Ismail Lagardien: What’s education good for?

IsmailWith age, it is often said quite glibly, comes wisdom. Part of this is the notion that the older one gets the more conservative and pragmatic you become.

There is, certainly, evidence to support this claim, but there are too many other social, geographical and historical variables that have to be taken into account.

In my middle age I have, nonetheless, discovered that I have a conservative tendency – alongside a distaste for colour and gimmicks in newspapers. I cling to the belief that good journalism and good writing sells newspapers, not free handouts or colour splashes. I am probably very wrong. We can set that aside, for now. This new conservative tendency I discovered is an almost blind faith in education as a means of emancipation, prosperity and general well-being.

I cling to the belief that the battle to get to an educational institution is as noble as actually learning to write, reading books, studying concepts and methods, contesting ideas and, of course, preparing oneself for examination or some sort of test to evaluate or measure progress in learning. Put another way, there seems to be something deeply contradictory about battling to get into university, and then doing everything possible to avoid reading, writing essays and preparing for exams.

It’s like a chronically ill person going to hospital and then destroying the hospital because the pain will not go away. It really does not make sense.

This unflinching belief in education contradicts so much evidence to the contrary, least of all the disastrous failures of some of the Enlightenment’s promises. Without simplifying it too much, two of the cornerstone ideas of the Enlightenment of the mid-17th century stand out.

One was that formal methods of teaching and learning, and research would, somehow, liberate the world, and shift us all away from authoritarianism and religious fundamentalist social structures, among others. The other was that through commerce people would become interdependent, and moral and physical passions would be suppressed.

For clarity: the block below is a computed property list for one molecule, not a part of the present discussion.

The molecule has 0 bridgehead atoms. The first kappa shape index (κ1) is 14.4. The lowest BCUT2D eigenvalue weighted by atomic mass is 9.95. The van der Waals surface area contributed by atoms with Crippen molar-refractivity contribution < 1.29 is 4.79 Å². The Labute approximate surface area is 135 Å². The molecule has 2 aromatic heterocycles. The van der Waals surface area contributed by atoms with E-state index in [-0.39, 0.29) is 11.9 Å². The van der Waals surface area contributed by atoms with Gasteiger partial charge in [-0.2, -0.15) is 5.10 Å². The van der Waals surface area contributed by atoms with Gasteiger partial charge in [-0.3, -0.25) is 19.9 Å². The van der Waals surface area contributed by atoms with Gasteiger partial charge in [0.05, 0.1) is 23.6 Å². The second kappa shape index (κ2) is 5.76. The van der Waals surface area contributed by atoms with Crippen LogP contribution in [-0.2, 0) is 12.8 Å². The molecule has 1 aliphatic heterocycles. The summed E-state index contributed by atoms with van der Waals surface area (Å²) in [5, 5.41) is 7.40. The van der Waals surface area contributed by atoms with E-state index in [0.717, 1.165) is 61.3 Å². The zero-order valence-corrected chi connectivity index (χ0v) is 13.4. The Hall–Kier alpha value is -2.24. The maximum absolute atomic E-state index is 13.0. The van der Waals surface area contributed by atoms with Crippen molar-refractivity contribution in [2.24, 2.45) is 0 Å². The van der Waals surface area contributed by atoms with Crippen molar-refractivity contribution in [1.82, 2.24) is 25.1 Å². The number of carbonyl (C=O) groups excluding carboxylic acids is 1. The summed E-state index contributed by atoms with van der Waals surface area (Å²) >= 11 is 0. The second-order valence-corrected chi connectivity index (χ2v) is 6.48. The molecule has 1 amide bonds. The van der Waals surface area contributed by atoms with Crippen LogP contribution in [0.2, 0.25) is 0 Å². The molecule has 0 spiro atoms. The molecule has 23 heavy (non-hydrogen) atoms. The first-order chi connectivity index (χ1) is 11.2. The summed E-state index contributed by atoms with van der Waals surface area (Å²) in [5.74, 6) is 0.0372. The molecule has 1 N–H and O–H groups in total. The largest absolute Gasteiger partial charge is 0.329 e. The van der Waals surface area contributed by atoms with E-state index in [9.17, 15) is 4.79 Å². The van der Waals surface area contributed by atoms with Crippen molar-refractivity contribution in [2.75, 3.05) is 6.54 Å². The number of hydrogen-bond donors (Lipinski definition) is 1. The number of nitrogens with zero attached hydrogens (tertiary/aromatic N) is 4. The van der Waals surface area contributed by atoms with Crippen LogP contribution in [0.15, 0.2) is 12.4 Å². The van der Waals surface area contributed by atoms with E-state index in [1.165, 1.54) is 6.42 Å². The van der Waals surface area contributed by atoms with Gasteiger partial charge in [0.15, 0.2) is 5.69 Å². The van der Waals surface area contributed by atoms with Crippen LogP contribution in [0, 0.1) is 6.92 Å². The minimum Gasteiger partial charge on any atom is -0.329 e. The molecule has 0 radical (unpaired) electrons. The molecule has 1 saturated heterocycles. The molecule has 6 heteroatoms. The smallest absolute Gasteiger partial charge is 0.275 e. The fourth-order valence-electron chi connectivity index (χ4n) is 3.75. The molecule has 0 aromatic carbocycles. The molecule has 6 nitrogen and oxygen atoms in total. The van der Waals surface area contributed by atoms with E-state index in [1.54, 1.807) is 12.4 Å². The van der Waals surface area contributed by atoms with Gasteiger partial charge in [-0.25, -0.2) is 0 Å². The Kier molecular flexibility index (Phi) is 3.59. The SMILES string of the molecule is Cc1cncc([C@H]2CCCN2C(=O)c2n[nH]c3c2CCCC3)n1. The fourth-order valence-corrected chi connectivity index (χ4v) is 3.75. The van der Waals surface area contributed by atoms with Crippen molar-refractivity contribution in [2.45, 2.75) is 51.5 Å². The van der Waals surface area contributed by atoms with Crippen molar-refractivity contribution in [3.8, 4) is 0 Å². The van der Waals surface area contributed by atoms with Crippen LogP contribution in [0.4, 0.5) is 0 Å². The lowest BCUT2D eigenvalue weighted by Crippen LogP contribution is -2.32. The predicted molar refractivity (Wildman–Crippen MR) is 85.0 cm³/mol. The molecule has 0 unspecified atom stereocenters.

This latter point was made in a guide for business people, Le Parfait Negociant, published in 1675.

In short, and arguably quite selective but no less valid, the Enlightenment promised that if we educated ourselves, and traded goods and services, the world would be a safer and better place for all of us. That was before the horrors of the 20th century’s wars, the Holocaust, genocides, ethnic cleansing, successive financial crises, poverty, unemployment, food scarcity, conflict, the growth of inequality and the destruction of our natural environment.

So much for the Enlightenment’s promise of peace and prosperity through commerce and education. Where am I going with this?

One of the most startling outcomes of recent politics has been a type of celebration of ignorance and of mediocrity. This celebration is matched by anti-intellectualism among respected public figures who speak disparagingly about “clever blacks”, who suggest that there is nothing to be gained from going to university and make statements that research is bunk.

Now add to this the dominant view that one has to be “economically relevant” to clothe, feed and house oneself. Economic irrelevance refers to the belief that there are people who produce goods that nobody wants and consume what they themselves don’t produce.

Let me try to state this in crisper terms. There is a growing belief that education, especially higher learning, is unnecessary, that, as Hlaudi Motsoeneng would have us believe, being intelligent runs in the blood and trumps actual learning, that schools have to be burnt down and that we live in a society which tells people they are “economically irrelevant” for being unproductive consumers.

This is all very hard to digest. As a teenager, before I had to force my way back to education over and again, I worked on a construction site, as a stevedore, in a car wash and sold things.

By the time I did, actually, make it to the London School of Economics and after I failed my very first exam, I had only one objective during that bitterly cold winter of canned soup, baked beans on toast and pasta, and sleeping on a mingy mattress in a grim North London room. It was to not blame anyone and go back to the books, read and write.

I did not work hard because I wanted a better job. I knew that I had an opportunity to emancipate myself from terrible ideas, false beliefs, myths, mysticism and mediocrity.

I came to see education as an exploration of an infinite and complex world, while remaining open to self-criticism and development. One should, of course, not generalise from personal experience.

I did mention, at the outset, that this was a conservative tendency that I had. What I would say about South African politics is this: our drift from education will destroy not just our economy, but our very humanity.

As libraries burn in our country, I am reminded that the burning of books in Chile during the 1970s and Germany during the 1930s led to unspeakable violence, cruelty and fascism. Part of me thinks that we can prevent this slide.

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